A replacement can easily be written, but there is no real point in
including it in the standard library. There is no real reason for
including things that can be done efficiently in standard ISO C.
Meanwhile, strtok is there. Leave it alone.

--
[mail]: Chuck F (cbfalconer at maineline dot net)
[page]: <http://cbfalconer.home.att.net>
Try the download section.
--
Posted via a free Usenet account from http://www.teranews.com

Jan 25 '08 #102
"CBFalconer" <cb********@yahoo.comwrote in message
Randy Howard wrote:
>Malcolm McLean wrote
... snip ...
>>
>>strtok() - someone think of a safer toekising replacement.

It's "safe", it just isn't described well enough for a novice to
understand the issues, many of which are around code using
extensions not in standard C, like threads. A better one would
be well-received though.

A replacement can easily be written, but there is no real point in
including it in the standard library. There is no real reason for
including things that can be done efficiently in standard ISO C.
Meanwhile, strtok is there. Leave it alone.
Except things like strcpy(), which are so frequently used it woud be a
nuisance to have to roll your own.
If we are going down the core / extension route, there should also be a
standard 3D library with dot products and matrix operations. it's never a bg
deal, but constantly code needs rewriting to transpose matrices, or use 4x3s
instead of 4x4s, and so on.

--
Free games and programming goodies.
http://www.personal.leeds.ac.uk/~bgy1mm

Jan 25 '08 #103
Chris Hills <ch***@phaedsys.orgwrote:
user923005 <dc*****@connx.comwrites
Here is what I think C is missing {including both C90 & C99} (above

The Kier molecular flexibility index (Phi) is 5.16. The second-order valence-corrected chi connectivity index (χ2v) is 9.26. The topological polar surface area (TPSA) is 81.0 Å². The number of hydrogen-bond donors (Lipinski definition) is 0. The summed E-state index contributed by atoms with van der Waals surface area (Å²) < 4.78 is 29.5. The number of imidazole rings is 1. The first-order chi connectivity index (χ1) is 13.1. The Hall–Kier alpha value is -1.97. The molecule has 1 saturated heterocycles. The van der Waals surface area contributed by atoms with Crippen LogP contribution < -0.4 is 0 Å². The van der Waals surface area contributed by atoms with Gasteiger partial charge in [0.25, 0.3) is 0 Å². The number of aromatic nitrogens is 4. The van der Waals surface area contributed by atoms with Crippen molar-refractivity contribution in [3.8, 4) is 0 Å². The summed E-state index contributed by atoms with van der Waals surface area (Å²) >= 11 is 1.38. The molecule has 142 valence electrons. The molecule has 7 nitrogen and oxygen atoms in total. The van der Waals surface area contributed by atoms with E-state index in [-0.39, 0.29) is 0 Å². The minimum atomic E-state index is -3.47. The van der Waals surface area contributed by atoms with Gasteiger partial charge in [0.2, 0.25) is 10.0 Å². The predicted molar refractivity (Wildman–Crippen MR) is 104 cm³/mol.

all else):
Complete, thorough Unicode handling.

Not sure on that one. Most of us don't need unicode.
....wrote the Anglophone.

Richard
Jan 25 '08 #104
Malcolm McLean wrote:

<snip>
If we are going down the core / extension route, there should also be
a standard 3D library with dot products and matrix operations. it's
never a bg deal, but constantly code needs rewriting to transpose
matrices, or use 4x3s instead of 4x4s, and so on.
Have you considered C++? It has a much vaster Standard library, not to
mention things like Boost. Do you really need your software to run on
everthing from ICs to supercomputers?

Jan 25 '08 #105
In article
<05**********************************@f10g2000hsf. googlegroups.com>,
user923005 <dc*****@connx.comwrites
>On Jan 24, 12:29*pm, Chris Hills <ch...@phaedsys.orgwrote:
>Here is what I think C is missing {including both C90 & C99} (above
all else):
Complete, thorough Unicode handling.

Not sure on that one. Most of us don't need unicode.

That is hard for me to fathom, unless you deal mainly in toaster ICs.
Most of the world needs Unicode, because so many character sets cannot
be represented in 8 bits. Can you imagine a successful large database
that lacks Unicode? It would never fly.